At a time when its social networking rivals are racing to promote more real-time sharing, Snapchat is turning its attention to the past. The company today introduced Memories, a way of saving and sharing old snaps in a private archive inside the main app. It’s a living, social camera roll in which photos and videos can be organized, edited, and shared long after they are taken. The introduction of Memories represents a significant shift for the famously ephemeral Snapchat — and reflects the app’s growing status as the default camera for millions of users.
Memories, which begins rolling out today on Snapchat for Android and iOS, is a new section of the app that you access by swiping up from the camera screen. In the past, you’ve been able to save your photos, videos, and stories from Snapchat to your phone’s camera roll. ("Stories," of course, are what Snapchat calls the rolling 24-hour collection of photos and videos that you take throughout the day.) Now you can save them to Snapchat’s servers as well, and revisit them later in the Memories section of the app.
Open Memories and you’ll find your saved snaps in reverse-chronological order. Rectangular posts are individual snaps; circular posts represent stories, and offer live previews of the snaps they contain. Memories also contains tabs for viewing just snaps, just stories, or your phone’s complete camera roll. From any of these tabs, tap and hold a snap to enable a variety of new interactions: You can edit the snap, adding geofilters and timestamps even if you’re far from where and when you took it. You can share it to your current story, where it will appear with a white frame and timestamp to indicate it’s an older snap. Or you can select multiple photos to create a new story, which you can then send to friends as an attachment inside a message.
A search feature allows you to find photos based on when and where they were taken. Search will show you snaps on their anniversary dates, a la Timehop. And the company has built object recognition into search, and can detect "hundreds" of objects to start with: sunsets, surfing, the ocean, and so on. But the object recognition is done on your phone, not in Snapchat’s cloud, for an additional layer of privacy.
Memories also includes a section called "My Eyes Only" where you can put embarrassing or explicit snaps that might accidentally kill your grandma, if she ever saw them. You have to type in a PIN code to access those memories, and if you forget your PIN, Snapchat won’t recover the images. The company says Memories started from the observation that people often tell stories in person by physically sharing their phones with one another, letting them swipe through photos of a vacation, or prom, or some other event. My Eyes Only is meant to allow people to share their phones with one another more comfortably.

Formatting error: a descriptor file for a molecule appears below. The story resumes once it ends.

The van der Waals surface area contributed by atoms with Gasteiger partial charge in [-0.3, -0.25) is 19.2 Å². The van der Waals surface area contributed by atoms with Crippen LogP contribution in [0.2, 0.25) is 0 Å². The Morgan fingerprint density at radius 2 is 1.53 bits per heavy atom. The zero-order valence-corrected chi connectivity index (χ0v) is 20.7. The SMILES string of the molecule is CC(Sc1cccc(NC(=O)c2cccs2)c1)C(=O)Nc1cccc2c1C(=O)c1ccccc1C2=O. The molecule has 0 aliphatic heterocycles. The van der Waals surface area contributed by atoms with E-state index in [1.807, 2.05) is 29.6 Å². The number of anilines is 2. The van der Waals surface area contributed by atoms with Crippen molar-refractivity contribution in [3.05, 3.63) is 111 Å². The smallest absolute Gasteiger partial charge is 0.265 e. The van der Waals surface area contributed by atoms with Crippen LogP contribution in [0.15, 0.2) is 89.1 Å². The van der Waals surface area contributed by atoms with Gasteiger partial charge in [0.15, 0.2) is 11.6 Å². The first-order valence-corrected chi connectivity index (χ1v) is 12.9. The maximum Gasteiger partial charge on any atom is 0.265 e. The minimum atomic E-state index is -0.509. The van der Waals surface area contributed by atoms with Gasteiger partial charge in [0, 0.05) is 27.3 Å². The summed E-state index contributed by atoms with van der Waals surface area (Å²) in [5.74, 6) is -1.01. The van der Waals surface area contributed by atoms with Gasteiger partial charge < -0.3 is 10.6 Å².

At a high level, Memories represents one of the biggest changes to Snapchat in the company’s 5-year history. The app’s disappearing messages encourage users to share more candid glimpses of their lives than they might elsewhere. At its best, Snapchat has felt like the most authentic social network — and that has been driven in large part by the fact that users feel safer sharing there, because there is no permanent record of their activity.
At the same time, the app’s reported 150 million daily users increasingly use it to film major milestones in their lives. They’re capturing graduations, family vacations, engagements, and weddings — for which they’ve designed custom geofilters for their friends and families to use. Those are moments that many people want to remember, and saving them to the smartphone camera roll is an imperfect solution. Phones get lost or stolen; photos and videos fail to back up; and what does get saved is often buried under an avalanche of new photos, making old moments hard to find. (Apple is attempting to address some of these issues with a product of its own, also called Memories, in iOS 10.)
Given Snapchat’s continued growth, the release of Memories will likely raise questions about what it means for Instagram and its corporate parent, Facebook. Recent reports inThe Information have suggested that both products have seen a modest decline in the volume of posts that people are sharing, and Facebook has become notably more aggressive in recent months in suggesting things for users to post. Photos remain one of the two or three most powerful tools to turn people into daily users of social networks, and many will likely prefer Snapchat’s private archive of photos to Facebook’s publicly browsable one.